The Telegraph
Tuesday , January 21 , 2014
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It is alarming to watch, with profound unease, the chief minister of Delhi trying to muster members of the government to sit in dharna against the city police. Street activism in the secretariat seems to be the new methodology of governance in Delhi. The rulers are actively breaking all the rules in full public view. I would have imagined that first and foremost, the rules that have become redundant will be discarded, with a fresh set of dos and doníts established to enable the cleansing of a corrupt and corroded system. Instead, crossing the line is being Ďorderedí by the rulers themselves, thereby endorsing havoc and anarchy.

For a minister to compel a police officer to arrest an alleged wrongdoer without a warrant of arrest goes against every human right. The correct thing to do would be to call in the head of the police force and order a legitimate raid in the first place. India knows well that police personnel have a system of taking illegal hafta from all wrongdoers, starting with truck drivers at every state border to people involved in the illegal sale of alcohol, prostitution and more. Therefore, the first thing for a new chief minister to do is to get a clean and proactive team in place to start the restoration of the rule of law. The anti-corruption cell needs to report directly to the chief minister and needs to up the ante on legitimate raids and, thereafter, on suspension. To severely antagonize the entire force, with the cabinet itself breaking the rule, weakens its authority and creates an environment for combat. Good governance demands team work and being on the same page. In Delhi, Arvind Kejriwal is fortunate to have a person of great integrity as the lieutenant governor and the two of them could most certainly have found immediate solutions to the problems that have plagued the administration in the city, particularly in the realm of safety and the role of the police.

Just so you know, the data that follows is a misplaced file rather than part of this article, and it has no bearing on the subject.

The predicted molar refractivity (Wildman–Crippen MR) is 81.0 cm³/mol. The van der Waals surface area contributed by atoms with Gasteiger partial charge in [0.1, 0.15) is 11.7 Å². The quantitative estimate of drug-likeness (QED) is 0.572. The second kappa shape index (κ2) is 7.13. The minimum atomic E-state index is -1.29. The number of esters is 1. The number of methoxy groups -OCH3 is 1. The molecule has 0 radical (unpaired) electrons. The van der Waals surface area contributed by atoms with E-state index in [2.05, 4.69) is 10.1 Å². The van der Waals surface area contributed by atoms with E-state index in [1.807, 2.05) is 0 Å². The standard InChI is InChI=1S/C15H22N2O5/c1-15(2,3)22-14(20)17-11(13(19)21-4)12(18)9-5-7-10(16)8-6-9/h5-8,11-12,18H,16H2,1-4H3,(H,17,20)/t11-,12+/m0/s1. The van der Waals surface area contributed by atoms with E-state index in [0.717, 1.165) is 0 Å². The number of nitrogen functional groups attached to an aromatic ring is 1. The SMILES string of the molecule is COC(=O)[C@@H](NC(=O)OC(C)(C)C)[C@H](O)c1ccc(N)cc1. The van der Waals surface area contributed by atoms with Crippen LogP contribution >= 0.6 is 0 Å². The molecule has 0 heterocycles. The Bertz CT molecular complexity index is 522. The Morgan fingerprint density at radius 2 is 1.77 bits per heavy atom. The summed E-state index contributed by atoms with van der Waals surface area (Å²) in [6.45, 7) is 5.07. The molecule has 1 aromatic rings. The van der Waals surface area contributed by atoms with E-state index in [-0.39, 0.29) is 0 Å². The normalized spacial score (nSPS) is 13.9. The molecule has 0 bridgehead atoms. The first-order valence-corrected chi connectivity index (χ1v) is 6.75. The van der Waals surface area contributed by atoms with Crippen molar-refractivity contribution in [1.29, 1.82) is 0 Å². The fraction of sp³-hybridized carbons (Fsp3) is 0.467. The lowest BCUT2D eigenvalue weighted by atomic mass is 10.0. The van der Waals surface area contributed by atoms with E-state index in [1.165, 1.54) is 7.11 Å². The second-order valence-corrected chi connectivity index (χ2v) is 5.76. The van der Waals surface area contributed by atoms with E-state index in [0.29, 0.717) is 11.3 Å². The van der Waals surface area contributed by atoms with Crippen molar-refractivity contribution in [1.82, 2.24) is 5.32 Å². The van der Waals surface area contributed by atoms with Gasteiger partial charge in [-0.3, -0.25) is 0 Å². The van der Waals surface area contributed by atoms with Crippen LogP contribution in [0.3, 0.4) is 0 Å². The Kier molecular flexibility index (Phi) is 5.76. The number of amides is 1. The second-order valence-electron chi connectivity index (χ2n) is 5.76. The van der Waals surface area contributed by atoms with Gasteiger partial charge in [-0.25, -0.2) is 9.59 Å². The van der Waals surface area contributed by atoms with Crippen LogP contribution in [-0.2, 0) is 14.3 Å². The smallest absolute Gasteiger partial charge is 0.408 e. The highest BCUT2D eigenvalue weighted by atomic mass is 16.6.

Wild promises

The hysteria and loud, high-pitched rhetoric of the chief minister made one feel very fearful of what is in store for this city. Many questions trouble the mind. Is the chief minister unable to make the system work, and within its constraints and checks and balances, deliver on the wild promises made at the time of the election? Is this new-fangled street Ďactivismí of the man in the seat of power a way out of taking on the responsibility to govern Delhi for his five-year term? Is he forcing the fall of his government because he realizes that he cannot handle governance and is far better at street protests? Is he pushing his alliance partner to pull the rug so that he can go out onto the streets again and damn the partner for being irresponsible? Is he insecure in the driverís seat or just immature as a leader? It is all very troubling.

How will Delhi be governed and administered if the chief minister and his cabinet are constantly on television and on the streets, protesting? The breakdown of this metropolitan city will be rapid and disastrous. Once the slide starts, the recent infrastructure that was put in place to make Delhi a great city will collapse and massive corruption will ensue. Anarchy is the ideal breeding ground for blackmail and corruption of a far more dangerous and venal strain than what we have seen till now.

When the intentions are good, as in the case of the Aam Aadmi Party, people are willing to go that extra mile and forgive mistakes. But errors of judgment and the malpractice which operate outside the laws of the land, like defying Section 144 as the chief minister, are untenable. He who upholds the law has the right to rule. If the law is faulty, it is his or her right and responsibility to re-enact a better law in its place. There is no other way if India is to be ruled democratically and with integrity.